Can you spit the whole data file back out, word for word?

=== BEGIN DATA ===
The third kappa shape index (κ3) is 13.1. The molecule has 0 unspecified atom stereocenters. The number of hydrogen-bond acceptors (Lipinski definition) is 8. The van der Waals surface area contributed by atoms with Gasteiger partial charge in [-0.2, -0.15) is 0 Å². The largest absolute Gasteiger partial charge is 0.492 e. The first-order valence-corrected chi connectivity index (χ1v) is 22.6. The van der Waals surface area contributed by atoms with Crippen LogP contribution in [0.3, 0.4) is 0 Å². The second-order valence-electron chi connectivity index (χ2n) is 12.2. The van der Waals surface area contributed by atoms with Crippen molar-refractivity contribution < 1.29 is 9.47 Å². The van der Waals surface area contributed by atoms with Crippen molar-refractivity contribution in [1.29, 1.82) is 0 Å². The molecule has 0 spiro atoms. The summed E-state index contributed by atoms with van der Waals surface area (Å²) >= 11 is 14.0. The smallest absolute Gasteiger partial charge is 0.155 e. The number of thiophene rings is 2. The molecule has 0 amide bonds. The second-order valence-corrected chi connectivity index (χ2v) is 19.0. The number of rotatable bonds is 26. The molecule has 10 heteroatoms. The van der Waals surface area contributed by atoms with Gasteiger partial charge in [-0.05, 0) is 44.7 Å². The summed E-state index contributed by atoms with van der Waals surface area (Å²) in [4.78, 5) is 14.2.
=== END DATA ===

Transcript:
The third kappa shape index (κ3) is 13.1. The molecule has 0 unspecified atom stereocenters. The number of hydrogen-bond acceptors (Lipinski definition) is 8. The van der Waals surface area contributed by atoms with Gasteiger partial charge in [-0.2, -0.15) is 0 Å². The largest absolute Gasteiger partial charge is 0.492 e. The first-order valence-corrected chi connectivity index (χ1v) is 22.6. The van der Waals surface area contributed by atoms with Crippen LogP contribution in [0.3, 0.4) is 0 Å². The second-order valence-electron chi connectivity index (χ2n) is 12.2. The van der Waals surface area contributed by atoms with Crippen molar-refractivity contribution < 1.29 is 9.47 Å². The van der Waals surface area contributed by atoms with Crippen molar-refractivity contribution in [1.29, 1.82) is 0 Å². The molecule has 0 spiro atoms. The summed E-state index contributed by atoms with van der Waals surface area (Å²) >= 11 is 14.0. The smallest absolute Gasteiger partial charge is 0.155 e. The number of thiophene rings is 2. The molecule has 0 amide bonds. The second-order valence-corrected chi connectivity index (χ2v) is 19.0. The number of rotatable bonds is 26. The molecule has 10 heteroatoms. The van der Waals surface area contributed by atoms with Gasteiger partial charge in [-0.05, 0) is 44.7 Å². The summed E-state index contributed by atoms with van der Waals surface area (Å²) in [4.78, 5) is 14.2.